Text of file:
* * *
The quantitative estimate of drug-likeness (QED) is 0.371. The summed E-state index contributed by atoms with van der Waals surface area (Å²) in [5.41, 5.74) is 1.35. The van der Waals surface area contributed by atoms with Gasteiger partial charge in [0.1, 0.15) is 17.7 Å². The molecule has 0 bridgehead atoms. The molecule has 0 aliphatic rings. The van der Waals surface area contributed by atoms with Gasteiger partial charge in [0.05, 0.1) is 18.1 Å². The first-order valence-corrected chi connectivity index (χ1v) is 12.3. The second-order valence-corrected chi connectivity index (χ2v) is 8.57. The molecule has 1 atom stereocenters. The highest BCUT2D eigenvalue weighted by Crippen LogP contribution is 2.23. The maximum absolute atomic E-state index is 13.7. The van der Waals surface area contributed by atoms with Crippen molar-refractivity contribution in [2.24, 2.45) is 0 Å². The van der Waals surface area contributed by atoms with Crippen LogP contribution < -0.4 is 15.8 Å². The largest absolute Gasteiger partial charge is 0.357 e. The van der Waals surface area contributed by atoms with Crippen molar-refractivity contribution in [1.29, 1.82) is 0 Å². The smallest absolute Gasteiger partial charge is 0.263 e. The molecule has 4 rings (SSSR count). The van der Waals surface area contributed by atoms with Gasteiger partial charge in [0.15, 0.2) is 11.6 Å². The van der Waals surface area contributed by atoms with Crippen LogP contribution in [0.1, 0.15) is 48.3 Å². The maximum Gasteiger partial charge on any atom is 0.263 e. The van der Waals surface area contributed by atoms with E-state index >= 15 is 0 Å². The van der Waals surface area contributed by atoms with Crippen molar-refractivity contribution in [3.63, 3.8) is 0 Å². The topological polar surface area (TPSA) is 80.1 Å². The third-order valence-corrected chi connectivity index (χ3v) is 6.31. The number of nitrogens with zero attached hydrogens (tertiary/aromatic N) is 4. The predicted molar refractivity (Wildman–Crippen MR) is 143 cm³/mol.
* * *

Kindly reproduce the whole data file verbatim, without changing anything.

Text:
The quantitative estimate of drug-likeness (QED) is 0.371. The summed E-state index contributed by atoms with van der Waals surface area (Å²) in [5.41, 5.74) is 1.35. The van der Waals surface area contributed by atoms with Gasteiger partial charge in [0.1, 0.15) is 17.7 Å². The molecule has 0 bridgehead atoms. The molecule has 0 aliphatic rings. The van der Waals surface area contributed by atoms with Gasteiger partial charge in [0.05, 0.1) is 18.1 Å². The first-order valence-corrected chi connectivity index (χ1v) is 12.3. The second-order valence-corrected chi connectivity index (χ2v) is 8.57. The molecule has 1 atom stereocenters. The highest BCUT2D eigenvalue weighted by Crippen LogP contribution is 2.23. The maximum absolute atomic E-state index is 13.7. The van der Waals surface area contributed by atoms with Crippen molar-refractivity contribution in [2.24, 2.45) is 0 Å². The van der Waals surface area contributed by atoms with Crippen LogP contribution < -0.4 is 15.8 Å². The largest absolute Gasteiger partial charge is 0.357 e. The van der Waals surface area contributed by atoms with Crippen molar-refractivity contribution in [1.29, 1.82) is 0 Å². The smallest absolute Gasteiger partial charge is 0.263 e. The molecule has 4 rings (SSSR count). The van der Waals surface area contributed by atoms with Gasteiger partial charge in [0.15, 0.2) is 11.6 Å². The van der Waals surface area contributed by atoms with Crippen LogP contribution in [0.1, 0.15) is 48.3 Å². The maximum Gasteiger partial charge on any atom is 0.263 e. The van der Waals surface area contributed by atoms with E-state index >= 15 is 0 Å². The van der Waals surface area contributed by atoms with Crippen molar-refractivity contribution in [3.63, 3.8) is 0 Å². The topological polar surface area (TPSA) is 80.1 Å². The third-order valence-corrected chi connectivity index (χ3v) is 6.31. The number of nitrogens with zero attached hydrogens (tertiary/aromatic N) is 4. The predicted molar refractivity (Wildman–Crippen MR) is 143 cm³/mol.